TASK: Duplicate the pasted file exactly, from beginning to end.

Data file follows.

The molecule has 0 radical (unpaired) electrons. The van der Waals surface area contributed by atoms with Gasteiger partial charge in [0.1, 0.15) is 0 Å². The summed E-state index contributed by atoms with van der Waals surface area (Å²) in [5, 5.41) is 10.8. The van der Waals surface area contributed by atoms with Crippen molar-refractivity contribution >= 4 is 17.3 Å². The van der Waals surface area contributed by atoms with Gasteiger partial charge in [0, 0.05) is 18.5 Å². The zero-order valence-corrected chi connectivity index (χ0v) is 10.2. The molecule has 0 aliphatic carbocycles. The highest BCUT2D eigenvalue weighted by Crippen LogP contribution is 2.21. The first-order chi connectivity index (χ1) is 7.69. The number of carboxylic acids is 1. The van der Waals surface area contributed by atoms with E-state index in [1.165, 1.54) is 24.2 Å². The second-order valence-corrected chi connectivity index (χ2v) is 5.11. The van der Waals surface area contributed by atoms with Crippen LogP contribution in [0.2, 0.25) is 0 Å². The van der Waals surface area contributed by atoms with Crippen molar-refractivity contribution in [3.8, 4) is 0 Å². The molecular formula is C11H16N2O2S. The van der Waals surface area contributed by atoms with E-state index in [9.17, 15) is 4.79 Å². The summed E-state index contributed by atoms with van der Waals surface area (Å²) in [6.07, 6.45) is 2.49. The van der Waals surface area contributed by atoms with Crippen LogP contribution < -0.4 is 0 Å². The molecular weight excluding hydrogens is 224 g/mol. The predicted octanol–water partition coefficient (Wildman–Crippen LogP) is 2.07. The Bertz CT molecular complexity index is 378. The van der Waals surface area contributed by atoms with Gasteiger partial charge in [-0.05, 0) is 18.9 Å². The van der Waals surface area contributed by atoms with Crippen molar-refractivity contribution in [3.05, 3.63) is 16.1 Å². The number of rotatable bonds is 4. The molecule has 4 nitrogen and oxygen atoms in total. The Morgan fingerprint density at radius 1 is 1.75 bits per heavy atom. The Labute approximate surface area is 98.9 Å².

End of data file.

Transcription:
The molecule has 0 radical (unpaired) electrons. The van der Waals surface area contributed by atoms with Gasteiger partial charge in [0.1, 0.15) is 0 Å². The summed E-state index contributed by atoms with van der Waals surface area (Å²) in [5, 5.41) is 10.8. The van der Waals surface area contributed by atoms with Crippen molar-refractivity contribution >= 4 is 17.3 Å². The van der Waals surface area contributed by atoms with Gasteiger partial charge in [0, 0.05) is 18.5 Å². The zero-order valence-corrected chi connectivity index (χ0v) is 10.2. The molecule has 0 aliphatic carbocycles. The highest BCUT2D eigenvalue weighted by Crippen LogP contribution is 2.21. The first-order chi connectivity index (χ1) is 7.69. The number of carboxylic acids is 1. The van der Waals surface area contributed by atoms with E-state index in [1.165, 1.54) is 24.2 Å². The second-order valence-corrected chi connectivity index (χ2v) is 5.11. The van der Waals surface area contributed by atoms with Crippen LogP contribution in [0.2, 0.25) is 0 Å². The van der Waals surface area contributed by atoms with Crippen molar-refractivity contribution in [3.8, 4) is 0 Å². The molecular formula is C11H16N2O2S. The van der Waals surface area contributed by atoms with E-state index in [9.17, 15) is 4.79 Å². The summed E-state index contributed by atoms with van der Waals surface area (Å²) in [6.07, 6.45) is 2.49. The van der Waals surface area contributed by atoms with Crippen LogP contribution < -0.4 is 0 Å². The molecular weight excluding hydrogens is 224 g/mol. The predicted octanol–water partition coefficient (Wildman–Crippen LogP) is 2.07. The Bertz CT molecular complexity index is 378. The van der Waals surface area contributed by atoms with Gasteiger partial charge in [-0.05, 0) is 18.9 Å². The van der Waals surface area contributed by atoms with Crippen molar-refractivity contribution in [3.05, 3.63) is 16.1 Å². The number of rotatable bonds is 4. The molecule has 4 nitrogen and oxygen atoms in total. The Morgan fingerprint density at radius 1 is 1.75 bits per heavy atom. The Labute approximate surface area is 98.9 Å².